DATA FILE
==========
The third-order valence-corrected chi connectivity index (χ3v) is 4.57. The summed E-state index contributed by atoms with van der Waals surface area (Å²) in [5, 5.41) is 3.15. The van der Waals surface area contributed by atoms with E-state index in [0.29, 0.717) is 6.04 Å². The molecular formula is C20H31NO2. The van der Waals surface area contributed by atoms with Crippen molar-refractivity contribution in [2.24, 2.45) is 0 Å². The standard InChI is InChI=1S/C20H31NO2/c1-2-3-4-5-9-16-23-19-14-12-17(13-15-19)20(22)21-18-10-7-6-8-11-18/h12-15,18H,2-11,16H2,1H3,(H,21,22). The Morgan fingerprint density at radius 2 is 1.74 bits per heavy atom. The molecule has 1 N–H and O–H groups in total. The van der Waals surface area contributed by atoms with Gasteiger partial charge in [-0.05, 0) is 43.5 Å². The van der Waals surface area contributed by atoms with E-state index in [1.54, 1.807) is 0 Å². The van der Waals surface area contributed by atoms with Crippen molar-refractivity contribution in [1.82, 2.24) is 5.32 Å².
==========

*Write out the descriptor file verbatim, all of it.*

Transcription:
The third-order valence-corrected chi connectivity index (χ3v) is 4.57. The summed E-state index contributed by atoms with van der Waals surface area (Å²) in [5, 5.41) is 3.15. The van der Waals surface area contributed by atoms with E-state index in [0.29, 0.717) is 6.04 Å². The molecular formula is C20H31NO2. The van der Waals surface area contributed by atoms with Crippen molar-refractivity contribution in [2.24, 2.45) is 0 Å². The standard InChI is InChI=1S/C20H31NO2/c1-2-3-4-5-9-16-23-19-14-12-17(13-15-19)20(22)21-18-10-7-6-8-11-18/h12-15,18H,2-11,16H2,1H3,(H,21,22). The Morgan fingerprint density at radius 2 is 1.74 bits per heavy atom. The molecule has 1 N–H and O–H groups in total. The van der Waals surface area contributed by atoms with Gasteiger partial charge in [-0.05, 0) is 43.5 Å². The van der Waals surface area contributed by atoms with E-state index in [1.54, 1.807) is 0 Å². The van der Waals surface area contributed by atoms with Crippen molar-refractivity contribution in [1.82, 2.24) is 5.32 Å².